Sauté the onions over medium heat until softened and not brown. Add the garlic and cook for another minute. Add the lemon juice, seasonings, herbs, seeds, cheese and rice. Mix well and pour into a prepared 9 X 13 pan.  Arrange the broccoli in a pleasing way throughout the rice. Drizzle with melted butter. Create a tent out of aluminum foil to partially cover the veggies. Bake 15-20 minutes in a 350 degree oven. Serve right away.

Stuffed Baked Potato with Cashew Queso

Bake a potato. Add some of Isa Chandra’s Cashew Queso. Sprinkle generously with black beans, avocado and cilantro. Serve with pride.

Here’s what you need for Isa’s Cashew Queso:
1 C raw cashews, soaked for at least 2 hours or overnight
2 C vegetable broth
2 T white miso
2 T cornstarch
1 T olive oil
1 small onion, diced
1 red pepper, diced
1 jalapeno, seeded and diced
3 cloves garlic
2 t cumin
1 t ground ancho pepper (I used smoked paprika instead)
2 T nutritional yeast (optional)
½ t salt
1 T lemon juice

Here’s what you do:
Drain the cashews and place the nuts in a high speed blender or food processor. Add the vegetable broth, miso, and cornstarch. Sauté the onion and peppers in olive oil until soft. Add the garlic and cook for another few minutes. Add the cooked veg to the blender. Add the seasonings and nutritional yeast to the blender. (save the lemon juice till the very end.) Blend on high until smooth and glossy. Pour into a sauce pan and heat and stir until thickened and bubbly – being careful not to scorch the bottom. At the last minute, stir in the lemon juice.

This was super on the baked potato and also great on sandwiches and burritos all week. Perfect, perfect, perfect for dipping. Think ‘crock- pot- and-Super -Bowl- party- good’. 

Goddess Nicoise – Isa Chandra

Well, I ended up actually seeing a Snowy Owl the other day – he was just sitting there, looking right down at me. No need to mention that I spent an hour searching for him, drove down every single muddy country road in the county and ended up half-way down some farmer’s driveway just so I could get this photo. Admit it – it was worth it! Isn’t he great?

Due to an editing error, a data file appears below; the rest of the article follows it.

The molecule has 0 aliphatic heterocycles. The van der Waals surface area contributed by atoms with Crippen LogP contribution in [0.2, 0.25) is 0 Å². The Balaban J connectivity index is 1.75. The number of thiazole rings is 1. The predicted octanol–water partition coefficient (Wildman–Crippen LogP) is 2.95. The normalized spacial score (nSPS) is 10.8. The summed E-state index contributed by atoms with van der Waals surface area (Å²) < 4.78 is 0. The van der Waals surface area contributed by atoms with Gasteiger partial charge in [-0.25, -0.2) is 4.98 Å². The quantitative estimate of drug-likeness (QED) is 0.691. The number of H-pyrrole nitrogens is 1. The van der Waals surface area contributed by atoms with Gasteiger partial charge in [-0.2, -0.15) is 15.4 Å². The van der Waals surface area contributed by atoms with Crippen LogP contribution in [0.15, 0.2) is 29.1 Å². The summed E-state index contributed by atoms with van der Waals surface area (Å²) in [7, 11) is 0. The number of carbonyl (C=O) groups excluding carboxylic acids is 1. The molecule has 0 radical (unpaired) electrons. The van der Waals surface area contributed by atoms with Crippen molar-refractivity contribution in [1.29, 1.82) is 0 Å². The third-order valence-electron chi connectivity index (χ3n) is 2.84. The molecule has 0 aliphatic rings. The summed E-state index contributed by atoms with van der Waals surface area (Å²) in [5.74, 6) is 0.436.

Mr. Living Cookbook (aka Tim) also spotted some of these gorgeous birds and his photos are spectacular – so I must share them also.

I think spring might be just around the corner *FINALLY* here in West Michigan, so I bet the Snowy Owls will head up north soon.

Warmer weather (that means in the 20s and 30s folks) means my taste buds crave salads. This one comes from Appetite for Reduction by Isa Chandra. She does all things well. The dressing is excellent and can be drizzled on all kinds of stuff.  

Here’s what you need:
16 oz chick peas, drained and rinsed
½ pound of small red potatoes, quartered and steamed until fork tender
½ pound of fresh green beans, stems removes and steamed until fork tender (did you know you can steam the potatoes and beans in the same pot? Start the potatoes first and add the beans when the potatoes are almost done. )
Red onion – sliced super thin to taste (I think I left these out – not a huge raw onion fan)
1/3 C good black Greek olives, pitted – whole or sliced in half
8 C leaf or romaine lettuce
1 C cherry tomatoes

Green Goddess Garlic Dressing
2 average size garlic cloves, peeled
1/2 C fresh chives, cut in 1 inch pieces
1/2 C  fresh Italian flat leaf parsley
2 T tahini
2 T nutritional yeast
1 T white miso
1/3 C water
2 T lemon juice

Arrange the salad on a large platter. Blend dressing ingredients until smooth in a high speed blender or food processor. Drizzle dressing liberally over veg.

Note: Isa likes to smash the chick peas, but I prefer them whole. Isa likes to add capers, but I can’t stand them. Isa also likes more garlic, but I refrain from too much raw garlic. 

Mushroom Lasagna with Cashew Ricotta

Get in the kitchen – but first go buy some mushrooms. This recipe is my creation, and it’s a keeper. I was in the mood for mushrooms and lasagna, and this is what I came up with. This recipe goes down in history - good for company but better for a Monday night at home with your family.

Here’s what you need:
16 oz sliced white mushrooms
8 oz sliced shitake mushrooms – make sure no stems are hiding in the package- they’re tough and chewy. Cut them off and search the pile to be sure none are hiding.
16 oz sliced portabella mushrooms – gills removed – use a small spoon to scrape them away.
1 oz dried porcini mushrooms – soaked in 1 ½ C boiling water for one hour. KEEP that water!
3 cloves garlic, minced
10 oz cherry tomatoes
12 lasagna noodles
1 t cornstarch
1 T Earth Balance butter
½ C dry white wine
Dried basil

1 recipe cashew ricotta
(1 ½ C raw cashews soaked in water for one hour. Drain off water. Place in blender with ½ C  fresh water, 2 T lemon juice, 1 clove garlic, 2 T Nutritional yeast {optional, but adds a nice cheesy taste}, dash of onion powder. High speed, scraping down sides as needed, until creamy and fluffy.)